The year 1204 was a significant turning point for England. Just five years into the reign of King John, the signs were already in place that his father’s great empire was fragmenting.
Under Henry II, the Angevin Empire had been the most expansive of its type in 12th-century Europe. What had begun with the joining of the two great dynasties of Geoffrey of Anjou and his wife, Empress Matilda, reached its zenith with the marriage of their son, Henry II, to the divorced wife of Louis VII of France, Eleanor of Aquitaine.
Military generals and soothsayers alike highly doubted that the empire, which ran from Hadrian’s Wall to the Pyrenees, was destined to remain together. Further to Philip II’s superior military capabilities and geographical proximity to the ancestral lands, the Suffolk monk Ralph of Coggeshall recorded that a prophecy of Merlin had been satisfied with Normandy’s loss. As history would later recall, the sword had indeed been removed from the sceptre.
Never again would an English monarch rule over the Norman motherland.
For John’s magnates, the loss of the ancestral lands proved just the first major setback of a reign rich in complications. Ongoing failures on the continent combined with often hostile relations with his clerics and barons ultimately brought about an appetite for reform. When defeat at Bouvines in 1214 forced John to accept a five-year truce, the road to Runnymede was short and swift. Failure to honour the terms of Magna Carta doomed England to its third post-Norman civil war.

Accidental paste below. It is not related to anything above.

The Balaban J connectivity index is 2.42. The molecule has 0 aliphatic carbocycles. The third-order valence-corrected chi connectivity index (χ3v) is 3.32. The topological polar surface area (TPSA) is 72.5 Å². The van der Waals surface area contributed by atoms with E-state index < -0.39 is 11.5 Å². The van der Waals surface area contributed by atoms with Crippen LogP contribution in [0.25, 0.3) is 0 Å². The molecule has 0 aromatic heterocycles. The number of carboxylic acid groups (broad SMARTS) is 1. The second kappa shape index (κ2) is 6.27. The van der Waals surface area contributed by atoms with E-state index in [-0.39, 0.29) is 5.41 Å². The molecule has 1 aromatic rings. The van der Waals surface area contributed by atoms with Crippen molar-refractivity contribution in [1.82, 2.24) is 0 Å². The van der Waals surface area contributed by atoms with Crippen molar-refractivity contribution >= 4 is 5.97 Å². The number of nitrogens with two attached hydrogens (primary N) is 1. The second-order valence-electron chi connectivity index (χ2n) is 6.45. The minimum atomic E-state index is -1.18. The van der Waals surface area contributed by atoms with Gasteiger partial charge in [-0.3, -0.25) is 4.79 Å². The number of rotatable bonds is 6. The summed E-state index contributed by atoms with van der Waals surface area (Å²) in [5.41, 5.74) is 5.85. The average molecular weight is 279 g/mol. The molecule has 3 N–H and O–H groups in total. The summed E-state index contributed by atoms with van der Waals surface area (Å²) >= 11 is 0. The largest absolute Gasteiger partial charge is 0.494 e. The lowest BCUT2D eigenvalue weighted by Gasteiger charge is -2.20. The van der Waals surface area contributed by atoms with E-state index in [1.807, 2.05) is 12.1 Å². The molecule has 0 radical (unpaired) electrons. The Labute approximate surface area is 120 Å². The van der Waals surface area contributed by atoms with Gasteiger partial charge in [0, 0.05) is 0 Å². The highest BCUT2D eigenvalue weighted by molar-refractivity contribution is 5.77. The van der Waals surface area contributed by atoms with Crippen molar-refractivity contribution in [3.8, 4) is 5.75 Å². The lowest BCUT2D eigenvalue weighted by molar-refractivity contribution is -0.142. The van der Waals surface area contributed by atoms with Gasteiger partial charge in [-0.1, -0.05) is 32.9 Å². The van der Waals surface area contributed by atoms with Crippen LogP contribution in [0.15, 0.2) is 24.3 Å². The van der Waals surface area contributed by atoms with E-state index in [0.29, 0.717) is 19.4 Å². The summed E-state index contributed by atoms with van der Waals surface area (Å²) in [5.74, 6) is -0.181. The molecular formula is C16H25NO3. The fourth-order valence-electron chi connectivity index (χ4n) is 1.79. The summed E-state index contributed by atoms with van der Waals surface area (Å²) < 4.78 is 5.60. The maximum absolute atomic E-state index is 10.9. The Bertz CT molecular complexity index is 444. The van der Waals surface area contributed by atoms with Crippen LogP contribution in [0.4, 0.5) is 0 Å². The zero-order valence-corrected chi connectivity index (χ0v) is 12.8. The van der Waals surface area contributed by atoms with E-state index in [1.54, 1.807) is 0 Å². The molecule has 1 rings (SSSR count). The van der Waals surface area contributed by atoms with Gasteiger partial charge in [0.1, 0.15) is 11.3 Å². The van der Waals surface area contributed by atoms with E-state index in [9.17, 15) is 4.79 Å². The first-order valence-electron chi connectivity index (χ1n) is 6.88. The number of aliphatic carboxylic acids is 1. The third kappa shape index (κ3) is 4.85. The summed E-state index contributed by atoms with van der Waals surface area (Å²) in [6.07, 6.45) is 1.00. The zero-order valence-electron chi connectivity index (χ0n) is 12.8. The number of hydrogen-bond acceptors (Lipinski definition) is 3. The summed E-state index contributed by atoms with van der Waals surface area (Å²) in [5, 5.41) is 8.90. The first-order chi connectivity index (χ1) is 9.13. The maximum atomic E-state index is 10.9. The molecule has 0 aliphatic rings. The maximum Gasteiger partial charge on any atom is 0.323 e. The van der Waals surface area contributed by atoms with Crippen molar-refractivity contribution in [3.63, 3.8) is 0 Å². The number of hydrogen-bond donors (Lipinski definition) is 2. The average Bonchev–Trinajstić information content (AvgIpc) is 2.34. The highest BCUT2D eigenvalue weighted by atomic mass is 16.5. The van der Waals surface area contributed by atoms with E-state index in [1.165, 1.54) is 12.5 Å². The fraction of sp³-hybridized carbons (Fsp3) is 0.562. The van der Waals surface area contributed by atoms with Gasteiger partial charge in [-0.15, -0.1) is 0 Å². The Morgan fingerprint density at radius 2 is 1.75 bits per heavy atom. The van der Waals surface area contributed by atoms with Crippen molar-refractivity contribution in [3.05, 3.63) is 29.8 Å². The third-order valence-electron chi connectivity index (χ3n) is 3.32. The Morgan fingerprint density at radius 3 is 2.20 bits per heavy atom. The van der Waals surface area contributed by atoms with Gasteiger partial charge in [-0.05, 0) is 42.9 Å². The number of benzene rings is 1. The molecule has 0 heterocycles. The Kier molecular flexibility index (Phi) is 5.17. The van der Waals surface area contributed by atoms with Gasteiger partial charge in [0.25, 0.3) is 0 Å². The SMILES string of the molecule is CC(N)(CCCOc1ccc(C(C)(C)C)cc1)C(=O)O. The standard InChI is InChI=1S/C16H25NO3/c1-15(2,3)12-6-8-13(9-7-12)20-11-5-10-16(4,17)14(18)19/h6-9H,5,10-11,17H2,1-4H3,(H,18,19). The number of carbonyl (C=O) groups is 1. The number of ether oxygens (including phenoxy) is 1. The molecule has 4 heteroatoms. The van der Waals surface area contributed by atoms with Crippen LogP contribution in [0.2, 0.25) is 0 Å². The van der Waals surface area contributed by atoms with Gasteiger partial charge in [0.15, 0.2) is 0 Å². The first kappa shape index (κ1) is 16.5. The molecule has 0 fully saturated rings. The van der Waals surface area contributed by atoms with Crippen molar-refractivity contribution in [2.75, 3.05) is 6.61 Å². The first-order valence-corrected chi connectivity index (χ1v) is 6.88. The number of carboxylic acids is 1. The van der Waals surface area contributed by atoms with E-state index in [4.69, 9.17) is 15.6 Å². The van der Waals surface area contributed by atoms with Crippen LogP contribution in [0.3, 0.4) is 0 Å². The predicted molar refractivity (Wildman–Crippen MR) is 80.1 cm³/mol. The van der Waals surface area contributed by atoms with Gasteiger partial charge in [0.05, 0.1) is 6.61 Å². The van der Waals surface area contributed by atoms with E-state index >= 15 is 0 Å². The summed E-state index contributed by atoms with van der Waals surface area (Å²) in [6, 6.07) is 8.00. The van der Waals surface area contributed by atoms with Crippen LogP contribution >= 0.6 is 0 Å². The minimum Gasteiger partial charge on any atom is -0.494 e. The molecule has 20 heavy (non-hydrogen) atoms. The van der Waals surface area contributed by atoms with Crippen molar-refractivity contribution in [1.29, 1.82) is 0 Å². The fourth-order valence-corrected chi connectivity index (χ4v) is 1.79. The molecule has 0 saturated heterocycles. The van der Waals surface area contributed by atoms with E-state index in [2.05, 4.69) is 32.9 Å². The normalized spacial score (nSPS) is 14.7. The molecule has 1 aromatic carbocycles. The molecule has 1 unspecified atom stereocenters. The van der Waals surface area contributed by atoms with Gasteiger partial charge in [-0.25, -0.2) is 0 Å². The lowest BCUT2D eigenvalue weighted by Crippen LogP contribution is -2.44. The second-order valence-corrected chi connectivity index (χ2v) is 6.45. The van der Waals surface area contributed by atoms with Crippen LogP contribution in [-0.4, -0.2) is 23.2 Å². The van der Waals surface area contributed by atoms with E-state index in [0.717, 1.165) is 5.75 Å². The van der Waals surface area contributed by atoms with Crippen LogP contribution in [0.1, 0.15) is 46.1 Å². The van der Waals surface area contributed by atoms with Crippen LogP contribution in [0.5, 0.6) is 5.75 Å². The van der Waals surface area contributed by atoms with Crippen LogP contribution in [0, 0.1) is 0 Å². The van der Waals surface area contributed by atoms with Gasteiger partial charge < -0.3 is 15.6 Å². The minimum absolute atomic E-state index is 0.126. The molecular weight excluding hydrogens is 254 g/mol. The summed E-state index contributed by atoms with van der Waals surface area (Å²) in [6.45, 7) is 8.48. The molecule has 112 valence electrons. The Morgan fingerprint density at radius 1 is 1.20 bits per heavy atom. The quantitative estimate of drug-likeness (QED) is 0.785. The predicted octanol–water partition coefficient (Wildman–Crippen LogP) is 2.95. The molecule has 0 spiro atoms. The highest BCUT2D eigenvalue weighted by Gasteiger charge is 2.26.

For John’s young heir, Henry of Winchester, the repercussions would be long and frustrating. On taking the throne in October 1216 in the middle of a war he had played no role in starting, the omens were bad. While the storm that surrounded John’s final night at Newark – in which many said the devil came for his soul – soon died down, the broader chaos showed fewer signs of abating.
More than two-thirds of England was by then controlled by the baronial rebels, led by their leader Prince Louis (later Louis VIII) of France. Similarly, more than half of the baronage had sided with Louis. To keep his throne, the young king needed a miracle.
That miracle came in the form of an unlikely trio. Famed as the greatest tournament competitor in the world and the servant of four kings, William Marshal, 1st Earl of Pembroke, was the ideal candidate to take on the mantle of regent. In league with Guala, the papal legate, tutorship was entrusted to Peter des Roches, Bishop of Winchester, while Hubert de Burgh remained justiciar.